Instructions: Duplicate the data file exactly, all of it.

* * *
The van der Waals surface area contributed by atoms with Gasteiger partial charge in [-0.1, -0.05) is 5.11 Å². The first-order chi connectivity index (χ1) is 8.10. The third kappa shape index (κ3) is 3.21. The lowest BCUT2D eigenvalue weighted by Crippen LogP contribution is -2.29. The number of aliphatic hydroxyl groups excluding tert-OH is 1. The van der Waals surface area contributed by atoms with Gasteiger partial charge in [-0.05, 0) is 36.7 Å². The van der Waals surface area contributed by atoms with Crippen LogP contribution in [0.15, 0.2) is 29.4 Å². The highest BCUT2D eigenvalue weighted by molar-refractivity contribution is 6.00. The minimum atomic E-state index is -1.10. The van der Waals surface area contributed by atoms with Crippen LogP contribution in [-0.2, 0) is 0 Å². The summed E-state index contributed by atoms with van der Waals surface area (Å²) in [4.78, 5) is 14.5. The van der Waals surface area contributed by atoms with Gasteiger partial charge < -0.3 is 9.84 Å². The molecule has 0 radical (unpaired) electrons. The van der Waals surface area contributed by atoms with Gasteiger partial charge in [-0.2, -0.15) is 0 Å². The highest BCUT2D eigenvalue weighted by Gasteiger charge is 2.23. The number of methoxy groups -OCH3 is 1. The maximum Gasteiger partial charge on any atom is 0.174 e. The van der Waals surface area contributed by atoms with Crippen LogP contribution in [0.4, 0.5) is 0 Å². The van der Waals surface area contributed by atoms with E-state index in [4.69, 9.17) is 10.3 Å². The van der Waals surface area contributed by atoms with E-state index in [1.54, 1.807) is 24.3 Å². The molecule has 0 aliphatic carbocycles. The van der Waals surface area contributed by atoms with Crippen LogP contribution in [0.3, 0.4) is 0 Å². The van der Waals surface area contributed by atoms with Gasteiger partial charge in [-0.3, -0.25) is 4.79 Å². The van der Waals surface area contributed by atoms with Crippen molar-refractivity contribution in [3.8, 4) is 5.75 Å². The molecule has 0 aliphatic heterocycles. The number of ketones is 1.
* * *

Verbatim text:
The van der Waals surface area contributed by atoms with Gasteiger partial charge in [-0.1, -0.05) is 5.11 Å². The first-order chi connectivity index (χ1) is 8.10. The third kappa shape index (κ3) is 3.21. The lowest BCUT2D eigenvalue weighted by Crippen LogP contribution is -2.29. The number of aliphatic hydroxyl groups excluding tert-OH is 1. The van der Waals surface area contributed by atoms with Gasteiger partial charge in [-0.05, 0) is 36.7 Å². The van der Waals surface area contributed by atoms with Crippen LogP contribution in [0.15, 0.2) is 29.4 Å². The highest BCUT2D eigenvalue weighted by molar-refractivity contribution is 6.00. The minimum atomic E-state index is -1.10. The van der Waals surface area contributed by atoms with Crippen LogP contribution in [-0.2, 0) is 0 Å². The summed E-state index contributed by atoms with van der Waals surface area (Å²) in [4.78, 5) is 14.5. The van der Waals surface area contributed by atoms with Gasteiger partial charge < -0.3 is 9.84 Å². The molecule has 0 radical (unpaired) electrons. The van der Waals surface area contributed by atoms with Gasteiger partial charge in [-0.2, -0.15) is 0 Å². The highest BCUT2D eigenvalue weighted by Gasteiger charge is 2.23. The number of methoxy groups -OCH3 is 1. The maximum Gasteiger partial charge on any atom is 0.174 e. The van der Waals surface area contributed by atoms with Crippen LogP contribution in [0.4, 0.5) is 0 Å². The van der Waals surface area contributed by atoms with E-state index in [4.69, 9.17) is 10.3 Å². The van der Waals surface area contributed by atoms with E-state index in [1.54, 1.807) is 24.3 Å². The molecule has 0 aliphatic carbocycles. The van der Waals surface area contributed by atoms with Crippen LogP contribution in [0.3, 0.4) is 0 Å². The van der Waals surface area contributed by atoms with Gasteiger partial charge in [-0.3, -0.25) is 4.79 Å². The van der Waals surface area contributed by atoms with Crippen molar-refractivity contribution in [3.8, 4) is 5.75 Å². The molecule has 0 aliphatic heterocycles. The number of ketones is 1.